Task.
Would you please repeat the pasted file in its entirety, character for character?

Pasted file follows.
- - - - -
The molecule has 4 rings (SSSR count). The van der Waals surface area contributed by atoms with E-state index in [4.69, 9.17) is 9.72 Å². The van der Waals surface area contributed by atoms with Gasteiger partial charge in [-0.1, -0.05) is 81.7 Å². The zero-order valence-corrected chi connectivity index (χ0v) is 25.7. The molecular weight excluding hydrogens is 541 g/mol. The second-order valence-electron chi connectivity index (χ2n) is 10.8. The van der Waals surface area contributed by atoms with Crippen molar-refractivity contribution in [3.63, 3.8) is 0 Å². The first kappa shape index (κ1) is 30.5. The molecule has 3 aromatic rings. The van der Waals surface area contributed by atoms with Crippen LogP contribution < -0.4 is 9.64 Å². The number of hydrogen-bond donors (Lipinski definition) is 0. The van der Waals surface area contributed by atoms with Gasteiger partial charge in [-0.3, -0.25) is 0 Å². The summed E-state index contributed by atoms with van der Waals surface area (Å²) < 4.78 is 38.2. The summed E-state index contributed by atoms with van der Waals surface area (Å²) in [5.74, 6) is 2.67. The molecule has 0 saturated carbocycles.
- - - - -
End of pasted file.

The molecule has 4 rings (SSSR count). The van der Waals surface area contributed by atoms with E-state index in [4.69, 9.17) is 9.72 Å². The van der Waals surface area contributed by atoms with Gasteiger partial charge in [-0.1, -0.05) is 81.7 Å². The zero-order valence-corrected chi connectivity index (χ0v) is 25.7. The molecular weight excluding hydrogens is 541 g/mol. The second-order valence-electron chi connectivity index (χ2n) is 10.8. The van der Waals surface area contributed by atoms with Crippen molar-refractivity contribution in [3.63, 3.8) is 0 Å². The first kappa shape index (κ1) is 30.5. The molecule has 3 aromatic rings. The van der Waals surface area contributed by atoms with Crippen LogP contribution < -0.4 is 9.64 Å². The number of hydrogen-bond donors (Lipinski definition) is 0. The van der Waals surface area contributed by atoms with Gasteiger partial charge in [-0.3, -0.25) is 0 Å². The summed E-state index contributed by atoms with van der Waals surface area (Å²) < 4.78 is 38.2. The summed E-state index contributed by atoms with van der Waals surface area (Å²) in [5.74, 6) is 2.67. The molecule has 0 saturated carbocycles.